As the semester drags to a close, students taking Personal Fitness crawl towards the finish line in relief. In their efforts, they may ask, “Why am I taking this class?” The answer: the school requires students to complete this course. But should graduation requirements force upon students a class that allows our unfit society to collapse in wheezes? The debate has raged on for years, but as the government cuts public schools’ funding, I actually favor requiring the class.
When students cross from sunny, merry middle school into flames and despair, they receive a list of required courses for graduation. Among those necessities sits Personal Fitness and Health. Now, hordes of students treat this requirement as a death sentence, and yet it actually remains one of my favorite classes taken in high school.
Because of the prevalent nature throughout PE/Health debate, researchers underwent numerous studies to observe if the class proves worthy of precious funding —not to mention time. In many areas, it does. Research by the Physical Activity Council showed adults who took PE demonstrated a less sedentary lifestyle than those who did not take the class, meaning that they showed a willingness to get off their couches and spend less time on their electronics.
These studies also show that PE and Health in high school encourages participation in activities outside school, such as team sports and outdoor activities. Raising a generation to enjoy physical education leads to more activity long term within the realm of organized sports. The knowledge PE gives of the importance regarding even some movement motivates students to experiment ways to remain healthy.
Some may wonder why that matters. After all, if PE does not necessarily benefit everyone, then surely other outdoor activities do not help as well. Yet, researchers over the years have conducted multiple studies that prove movement benefits. Brain stimulation improves, in turn promoting increased concentration and learning. Teens desperately need this function, as minds turn to mush around computer screens. Even a twelve minute exercise session, according to Phit America studies, can lead to improved attention and reading comprehension in adolescents. So yes, walking outside while listening to approximately four One Direction songs can help reading skills. “Nerdy” kids gain the satisfaction of potentially higher academics: the more movement a student engages in, the higher their SAT scores and GPA.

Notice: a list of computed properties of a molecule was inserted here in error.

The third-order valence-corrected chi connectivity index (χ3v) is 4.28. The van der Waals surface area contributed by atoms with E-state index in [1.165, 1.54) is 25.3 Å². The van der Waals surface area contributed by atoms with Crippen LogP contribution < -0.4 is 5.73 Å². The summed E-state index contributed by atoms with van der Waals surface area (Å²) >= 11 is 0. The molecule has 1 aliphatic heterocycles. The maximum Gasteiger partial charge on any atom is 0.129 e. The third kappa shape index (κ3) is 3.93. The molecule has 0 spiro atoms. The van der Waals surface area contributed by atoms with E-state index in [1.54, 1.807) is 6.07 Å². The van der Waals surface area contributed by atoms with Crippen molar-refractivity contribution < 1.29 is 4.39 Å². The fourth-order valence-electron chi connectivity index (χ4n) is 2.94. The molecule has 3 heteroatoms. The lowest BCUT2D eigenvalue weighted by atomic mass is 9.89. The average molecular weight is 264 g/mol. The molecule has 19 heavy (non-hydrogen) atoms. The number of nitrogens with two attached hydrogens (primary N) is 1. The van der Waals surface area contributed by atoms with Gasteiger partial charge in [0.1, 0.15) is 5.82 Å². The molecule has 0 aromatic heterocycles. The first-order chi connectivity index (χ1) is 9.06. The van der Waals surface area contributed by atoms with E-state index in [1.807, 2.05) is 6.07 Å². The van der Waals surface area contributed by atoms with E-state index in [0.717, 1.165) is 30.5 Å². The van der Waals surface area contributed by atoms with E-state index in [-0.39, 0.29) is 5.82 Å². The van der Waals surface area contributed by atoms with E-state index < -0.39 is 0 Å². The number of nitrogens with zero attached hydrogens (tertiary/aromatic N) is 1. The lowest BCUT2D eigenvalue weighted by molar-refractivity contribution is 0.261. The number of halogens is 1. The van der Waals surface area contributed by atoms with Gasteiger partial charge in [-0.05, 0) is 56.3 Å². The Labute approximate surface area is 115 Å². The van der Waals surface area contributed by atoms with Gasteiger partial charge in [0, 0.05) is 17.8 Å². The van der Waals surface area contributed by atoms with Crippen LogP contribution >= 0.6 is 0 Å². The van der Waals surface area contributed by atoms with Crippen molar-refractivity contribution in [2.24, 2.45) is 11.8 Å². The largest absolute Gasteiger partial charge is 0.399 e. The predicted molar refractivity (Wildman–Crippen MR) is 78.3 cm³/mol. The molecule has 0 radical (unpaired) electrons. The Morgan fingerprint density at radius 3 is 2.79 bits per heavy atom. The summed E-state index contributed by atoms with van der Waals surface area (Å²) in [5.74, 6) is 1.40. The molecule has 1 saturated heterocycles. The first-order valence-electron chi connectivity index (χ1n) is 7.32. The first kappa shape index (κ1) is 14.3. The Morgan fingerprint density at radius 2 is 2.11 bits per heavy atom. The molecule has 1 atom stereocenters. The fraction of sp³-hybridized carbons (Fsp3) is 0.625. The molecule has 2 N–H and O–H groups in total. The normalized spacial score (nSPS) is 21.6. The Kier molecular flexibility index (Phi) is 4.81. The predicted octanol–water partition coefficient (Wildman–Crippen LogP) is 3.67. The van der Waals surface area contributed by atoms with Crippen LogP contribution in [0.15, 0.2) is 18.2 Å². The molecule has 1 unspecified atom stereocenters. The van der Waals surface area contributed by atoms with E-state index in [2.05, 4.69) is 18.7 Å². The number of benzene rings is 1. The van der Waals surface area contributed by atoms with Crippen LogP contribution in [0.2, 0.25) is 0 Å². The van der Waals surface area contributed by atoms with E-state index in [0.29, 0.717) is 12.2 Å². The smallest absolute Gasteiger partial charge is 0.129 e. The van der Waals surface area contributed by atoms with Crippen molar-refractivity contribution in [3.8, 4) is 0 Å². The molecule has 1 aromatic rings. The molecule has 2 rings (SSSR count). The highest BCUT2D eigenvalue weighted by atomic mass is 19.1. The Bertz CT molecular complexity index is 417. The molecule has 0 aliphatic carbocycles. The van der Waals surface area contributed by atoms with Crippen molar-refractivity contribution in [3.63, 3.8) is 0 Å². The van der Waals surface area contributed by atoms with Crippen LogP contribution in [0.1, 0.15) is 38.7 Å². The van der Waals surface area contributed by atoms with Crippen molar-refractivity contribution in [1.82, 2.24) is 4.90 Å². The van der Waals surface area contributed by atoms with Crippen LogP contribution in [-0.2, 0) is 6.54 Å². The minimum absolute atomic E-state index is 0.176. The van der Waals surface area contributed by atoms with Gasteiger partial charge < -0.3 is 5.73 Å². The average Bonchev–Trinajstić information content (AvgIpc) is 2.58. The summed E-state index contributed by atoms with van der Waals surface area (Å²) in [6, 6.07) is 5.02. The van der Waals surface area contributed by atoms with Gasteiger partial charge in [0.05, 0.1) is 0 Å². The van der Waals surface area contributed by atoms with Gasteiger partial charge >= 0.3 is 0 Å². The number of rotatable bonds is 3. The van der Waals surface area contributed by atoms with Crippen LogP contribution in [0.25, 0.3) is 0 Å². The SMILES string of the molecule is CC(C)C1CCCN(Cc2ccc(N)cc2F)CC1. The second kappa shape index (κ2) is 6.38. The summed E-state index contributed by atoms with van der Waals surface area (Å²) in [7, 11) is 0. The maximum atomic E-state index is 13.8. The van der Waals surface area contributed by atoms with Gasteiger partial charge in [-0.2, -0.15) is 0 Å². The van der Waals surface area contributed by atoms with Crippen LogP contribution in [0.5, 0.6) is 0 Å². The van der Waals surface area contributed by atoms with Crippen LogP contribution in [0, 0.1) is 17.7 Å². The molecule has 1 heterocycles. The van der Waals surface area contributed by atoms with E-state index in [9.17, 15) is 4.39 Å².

I hear stories about how taking the class did not change lazy habits at all. While these particular students were possibly destined for laziness anyway, students must remember that engrained habits remain long term. One class will not completely eliminate them; it will only lay a groundwork for the laziness’ eradication.
Nothing can prove a perfect solution in promoting health, but PE provides the best one thus far. While we fight a sedentary and obesity crisis, 48 percent of schools currently hold no PE class or a reduction in the amount of PE classes required for students to take. While this correlation does not prove causation, this positive correlation warrants a deeper look.
There remains no doubt that the United States faces a health problem. Maybe PE will not solve that problem, but implementing a program with faults holds better than allowing the problem to continue. Schools should provide the option for potential future physicality, even if the present student proves less than zealous about the topic. Requiring students to practice a healthy lifestyle, even if only for a semester, will always be worth it in the long run.